U.S. leisure and hospitality pay surges to a record. Now will workers come?


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Hotels, restaurants and other businesses are boosting pay as they try to rebuild their staffs and meet increasing demand from Americans ready to venture out as pandemic-related restrictions are lifted and more people are vaccinated.

But it is unclear if the increases will be sufficient to entice enough workers back to close the employment gap remaining in the sector hit hardest by COVID-19 job losses.

Average hourly earnings for workers in leisure and hospitality rose to $18.09 in May, the highest ever and up 5% from January alone, according to Labor Department data released Friday. Pay rose even faster for workers in non-manager roles, who saw earnings rise by 7.2% from January, far outpacing any other sector. That higher pay could be a sign that companies are lifting wages as they seek to draw people back to work after more than a year at home. Some businesses are struggling to keep up with higher demand as more consumers, now fully vaccinated, get back to flying, staying in hotels and dining indoors. Job gains in leisure and hospitality this year have so far outpaced gains in other sectors.

But it is too soon to know if the boost will be enough to help speed up hiring at a time when many workers are still facing other obstacles, including health concerns and having to care for children and other relatives. Some 2.5 million people said they were prevented from looking for work in May because of the pandemic, according to the Labor Department.

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Employment in leisure and hospitality is still in a deep hole when compared to pre-pandemic levels.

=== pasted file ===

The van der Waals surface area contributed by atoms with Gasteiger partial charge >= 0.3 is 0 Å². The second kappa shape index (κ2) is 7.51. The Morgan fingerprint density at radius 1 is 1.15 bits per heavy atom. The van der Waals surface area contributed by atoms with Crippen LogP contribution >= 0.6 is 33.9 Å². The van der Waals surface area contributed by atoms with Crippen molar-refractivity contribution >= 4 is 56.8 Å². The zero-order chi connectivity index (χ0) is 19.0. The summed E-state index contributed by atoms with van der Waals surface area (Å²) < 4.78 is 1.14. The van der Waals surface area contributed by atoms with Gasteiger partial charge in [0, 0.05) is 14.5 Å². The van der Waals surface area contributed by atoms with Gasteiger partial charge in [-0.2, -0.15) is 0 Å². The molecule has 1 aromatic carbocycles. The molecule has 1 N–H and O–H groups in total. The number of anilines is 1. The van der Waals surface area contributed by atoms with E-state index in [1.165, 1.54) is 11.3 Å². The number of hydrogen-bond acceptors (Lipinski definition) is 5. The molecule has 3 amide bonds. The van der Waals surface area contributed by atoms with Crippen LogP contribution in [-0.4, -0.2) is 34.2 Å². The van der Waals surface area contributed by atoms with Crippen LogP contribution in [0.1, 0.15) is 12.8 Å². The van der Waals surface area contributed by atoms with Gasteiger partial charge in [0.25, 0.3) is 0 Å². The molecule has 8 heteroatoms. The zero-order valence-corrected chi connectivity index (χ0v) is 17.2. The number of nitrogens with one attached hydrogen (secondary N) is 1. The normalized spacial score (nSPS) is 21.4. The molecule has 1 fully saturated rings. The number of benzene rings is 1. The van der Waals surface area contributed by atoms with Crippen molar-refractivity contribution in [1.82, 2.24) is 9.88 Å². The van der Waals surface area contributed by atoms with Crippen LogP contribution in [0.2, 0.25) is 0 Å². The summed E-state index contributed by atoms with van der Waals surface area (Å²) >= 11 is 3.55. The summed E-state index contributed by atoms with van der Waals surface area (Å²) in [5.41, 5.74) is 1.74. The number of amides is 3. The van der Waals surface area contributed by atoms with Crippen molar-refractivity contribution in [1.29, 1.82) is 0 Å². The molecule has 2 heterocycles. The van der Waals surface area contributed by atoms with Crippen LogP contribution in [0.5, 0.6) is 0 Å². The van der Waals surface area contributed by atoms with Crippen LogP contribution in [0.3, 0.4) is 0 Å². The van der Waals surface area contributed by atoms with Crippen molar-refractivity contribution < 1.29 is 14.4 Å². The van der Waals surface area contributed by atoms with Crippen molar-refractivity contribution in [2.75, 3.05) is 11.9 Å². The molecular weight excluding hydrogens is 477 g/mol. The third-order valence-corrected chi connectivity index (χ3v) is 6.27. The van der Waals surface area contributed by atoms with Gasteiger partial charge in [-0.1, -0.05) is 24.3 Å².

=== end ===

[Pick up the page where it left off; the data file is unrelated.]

The industry added 292,000 jobs in May, with about two-thirds of that hiring happening in restaurants and bars. But overall employment is still down 2.5 million jobs, or 15% from pre-pandemic levels, more than any other industry.

If job gains continued at the pace seen in May, it would take more than eight months to replace the jobs lost. And it’s not yet clear that all of the jobs will be recovered, especially if business travel remains depressed or if other habits change after the pandemic.

Some Republicans and businesses struggling to find workers say generous unemployment benefits are slowing down the labor market recovery by making it easier for workers to stay home. Supporters of the benefits say they are helping workers cover the bills while they wait for schools and child care centers to reopen, receive vaccinations and search for jobs that are a good fit.

Either way, any frictions caused by unemployment benefits may be resolved over the next several months as those benefits are reduced. About half of states are putting an early end to a $300 federal supplement to weekly unemployment benefits, winding them down as soon as June 12. The supplement expires nationwide on September 6.

(Reporting by Jonnelle Marte and Ann Saphir; Editing by Chizu Nomiyama)



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